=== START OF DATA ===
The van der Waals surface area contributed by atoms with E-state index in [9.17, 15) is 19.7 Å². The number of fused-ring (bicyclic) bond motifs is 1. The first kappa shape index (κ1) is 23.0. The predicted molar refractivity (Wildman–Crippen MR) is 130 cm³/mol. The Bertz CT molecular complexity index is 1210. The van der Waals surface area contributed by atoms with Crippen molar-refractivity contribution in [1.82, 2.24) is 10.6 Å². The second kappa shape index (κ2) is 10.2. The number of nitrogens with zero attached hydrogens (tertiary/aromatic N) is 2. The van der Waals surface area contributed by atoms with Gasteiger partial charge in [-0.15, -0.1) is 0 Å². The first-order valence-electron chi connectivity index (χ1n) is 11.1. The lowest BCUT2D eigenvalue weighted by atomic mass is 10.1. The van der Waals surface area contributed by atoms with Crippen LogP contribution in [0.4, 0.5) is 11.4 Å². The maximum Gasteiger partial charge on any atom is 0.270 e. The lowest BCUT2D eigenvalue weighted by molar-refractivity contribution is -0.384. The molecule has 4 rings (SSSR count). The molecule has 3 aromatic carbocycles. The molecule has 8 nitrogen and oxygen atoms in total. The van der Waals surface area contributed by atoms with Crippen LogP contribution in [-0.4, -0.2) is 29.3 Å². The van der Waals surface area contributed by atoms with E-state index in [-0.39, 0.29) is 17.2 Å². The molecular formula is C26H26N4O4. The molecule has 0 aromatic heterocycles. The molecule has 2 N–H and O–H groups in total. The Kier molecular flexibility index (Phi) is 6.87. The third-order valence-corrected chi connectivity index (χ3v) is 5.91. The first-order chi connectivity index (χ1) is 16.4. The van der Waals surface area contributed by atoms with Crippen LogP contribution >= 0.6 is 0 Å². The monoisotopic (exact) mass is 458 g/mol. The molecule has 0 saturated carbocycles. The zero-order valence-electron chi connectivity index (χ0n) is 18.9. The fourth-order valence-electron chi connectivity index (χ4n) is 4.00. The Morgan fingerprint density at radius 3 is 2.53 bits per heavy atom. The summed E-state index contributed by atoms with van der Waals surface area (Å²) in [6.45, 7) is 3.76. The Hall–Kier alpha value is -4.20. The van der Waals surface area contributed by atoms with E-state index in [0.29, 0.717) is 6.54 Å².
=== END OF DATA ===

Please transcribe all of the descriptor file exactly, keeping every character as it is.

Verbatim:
The van der Waals surface area contributed by atoms with E-state index in [9.17, 15) is 19.7 Å². The number of fused-ring (bicyclic) bond motifs is 1. The first kappa shape index (κ1) is 23.0. The predicted molar refractivity (Wildman–Crippen MR) is 130 cm³/mol. The Bertz CT molecular complexity index is 1210. The van der Waals surface area contributed by atoms with Crippen molar-refractivity contribution in [1.82, 2.24) is 10.6 Å². The second kappa shape index (κ2) is 10.2. The number of nitrogens with zero attached hydrogens (tertiary/aromatic N) is 2. The van der Waals surface area contributed by atoms with Gasteiger partial charge in [-0.15, -0.1) is 0 Å². The first-order valence-electron chi connectivity index (χ1n) is 11.1. The lowest BCUT2D eigenvalue weighted by atomic mass is 10.1. The van der Waals surface area contributed by atoms with Crippen LogP contribution in [0.4, 0.5) is 11.4 Å². The maximum Gasteiger partial charge on any atom is 0.270 e. The lowest BCUT2D eigenvalue weighted by molar-refractivity contribution is -0.384. The molecule has 4 rings (SSSR count). The molecule has 3 aromatic carbocycles. The molecule has 8 nitrogen and oxygen atoms in total. The van der Waals surface area contributed by atoms with Crippen LogP contribution in [-0.4, -0.2) is 29.3 Å². The van der Waals surface area contributed by atoms with E-state index in [-0.39, 0.29) is 17.2 Å². The molecular formula is C26H26N4O4. The molecule has 0 aromatic heterocycles. The molecule has 2 N–H and O–H groups in total. The Kier molecular flexibility index (Phi) is 6.87. The third-order valence-corrected chi connectivity index (χ3v) is 5.91. The first-order chi connectivity index (χ1) is 16.4. The van der Waals surface area contributed by atoms with Crippen LogP contribution >= 0.6 is 0 Å². The monoisotopic (exact) mass is 458 g/mol. The molecule has 0 saturated carbocycles. The zero-order valence-electron chi connectivity index (χ0n) is 18.9. The fourth-order valence-electron chi connectivity index (χ4n) is 4.00. The Morgan fingerprint density at radius 3 is 2.53 bits per heavy atom. The summed E-state index contributed by atoms with van der Waals surface area (Å²) in [6.45, 7) is 3.76. The Hall–Kier alpha value is -4.20. The van der Waals surface area contributed by atoms with E-state index in [0.29, 0.717) is 6.54 Å².